He’d be thrilled to see me. We’d sit on the porch together. I’d feed him peanuts.

Some part of me expected him to recognize my voice, murmured to him several times a day for eight weeks, since before he opened his eyes, and that he would appear instantly.

When I pulled into the driveway, I left my luggage in the car and ran to the porch, calling Hazelnut’s name and making chirping noises.

I checked the trees, then the canvas bag. He wasn’t there. My dad told me he hadn’t seen him in a few days.

I tried not to take it personally, and then I tried not to worry.

The next week was a game of squirrel tag. I was in and out of the house, housesitting or traveling to visit friends.

As soon as I left, Hazelnut would appear. When I returned a few days later, he was gone again.

He was suspiciously consistent. I began to wonder if we would ever have our Christian-the-Lion reunion.

Finally, one night while I was housesitting, I got a text: “Hazelnut’s sleeping in his canvas bag right now!” I rushed home the first thing next morning. It had been a month since I’d seen my little fellow.

The reunion didn’t go as imagined.

When I entered the sunroom, he was sitting on the coat rack. “Hazelnut baby,” I cooed. He watched me, unmoving. Then, as I approached, he scurried into the canvas bag.

I had never witnessed him entering the bag; I would only find him there mid-nap. Yet now he ran into it.

I reached my hand gently into the bag, and he exploded against it, an annoyed flurry, little claws scratching at my fingers.

I could take a hint. I retreated indoors, stung and surprised.

My dad finally lured him out of the bag with a peanut. Once he was sitting on my dad’s shoulder, I entered the sunroom, and Hazelnut finally ran over to me.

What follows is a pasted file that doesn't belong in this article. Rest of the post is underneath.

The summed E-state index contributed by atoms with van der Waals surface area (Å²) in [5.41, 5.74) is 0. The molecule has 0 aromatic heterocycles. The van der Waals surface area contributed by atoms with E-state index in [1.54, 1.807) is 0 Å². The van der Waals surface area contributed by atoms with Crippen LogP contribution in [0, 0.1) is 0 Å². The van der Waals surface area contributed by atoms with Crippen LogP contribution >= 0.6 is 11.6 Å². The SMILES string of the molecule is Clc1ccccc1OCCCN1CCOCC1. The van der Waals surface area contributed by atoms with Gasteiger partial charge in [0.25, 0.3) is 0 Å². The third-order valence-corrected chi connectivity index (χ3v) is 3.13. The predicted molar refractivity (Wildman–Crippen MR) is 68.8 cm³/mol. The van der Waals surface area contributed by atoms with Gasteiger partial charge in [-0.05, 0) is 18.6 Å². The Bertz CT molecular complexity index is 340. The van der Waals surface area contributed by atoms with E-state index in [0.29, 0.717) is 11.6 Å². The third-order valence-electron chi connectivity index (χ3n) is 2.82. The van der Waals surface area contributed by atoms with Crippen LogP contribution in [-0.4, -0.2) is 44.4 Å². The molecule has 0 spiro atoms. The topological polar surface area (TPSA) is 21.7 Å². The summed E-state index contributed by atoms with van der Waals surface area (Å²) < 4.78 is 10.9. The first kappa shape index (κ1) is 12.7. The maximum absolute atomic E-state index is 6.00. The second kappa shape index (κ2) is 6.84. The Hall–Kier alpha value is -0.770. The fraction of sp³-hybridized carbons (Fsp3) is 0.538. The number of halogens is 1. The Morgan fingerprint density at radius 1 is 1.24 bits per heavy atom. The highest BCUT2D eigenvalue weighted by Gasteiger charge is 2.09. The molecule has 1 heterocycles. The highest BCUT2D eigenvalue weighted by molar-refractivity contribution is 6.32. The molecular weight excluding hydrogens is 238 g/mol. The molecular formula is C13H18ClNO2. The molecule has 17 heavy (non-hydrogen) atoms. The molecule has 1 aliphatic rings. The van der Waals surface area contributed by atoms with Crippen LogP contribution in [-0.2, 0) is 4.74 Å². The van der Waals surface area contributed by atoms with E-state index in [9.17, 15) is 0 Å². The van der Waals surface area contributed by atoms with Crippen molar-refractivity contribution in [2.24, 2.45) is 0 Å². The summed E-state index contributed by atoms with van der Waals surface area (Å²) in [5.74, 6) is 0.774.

For ten glorious minutes, my little fellow was back. He scurried up my legs, across my arms, leaped from the coat rack to my head and back.

I grinned widely as we picked up our old routine. He had changed drastically in the past month: he was quite the hefty squirrel now.

His chubby belly rested on the coat rack as he ate a peanut. His face had grown more angular; he looked grown up.

I also wasn’t sure he recognized me. Or, perhaps, he did recognize me, and that was the problem. He didn’t just ignore me; he hid from me!

Did he resent my leaving, like my cat does when we vacation? Was he afraid I was there to take away his independence?

Did he equate me with his cage and his limitations? What was going on in his little mind?

After playing with me for a while, he crouched on top of the coat rack in an anxious posture.

I opened the sunroom door, but he didn’t move. We spied the neighborhood cat in the yard next door.

Grateful to see his survival instincts in action, I bid him farewell, and he slipped out a few hours later.

That was the last time we saw Hazelnut. It’s been a month. The peanuts in the sunroom sit untouched.

We can reasonably hope that Hazelnut made himself another home where he is keeping warm.

Red squirrel mortality is high, but I have faith in Hazelnut. He showed intuition time and again in response to predators.

He knows how to find us if he needs a safe place. He seems smart. He’s chubby and prepared for the cold.

As you’re going about your business this winter, keep an eye out for him.

He might pass by you in a tree overhead or hassle the birds at your feeder.

He has a red fluffy tail and gentle eyes. Let me know if you see him. I consider him a friend.

A native of Ipswich, Anna Gibbs is a recent college graduate and science journalist. More articles in the series can be read here.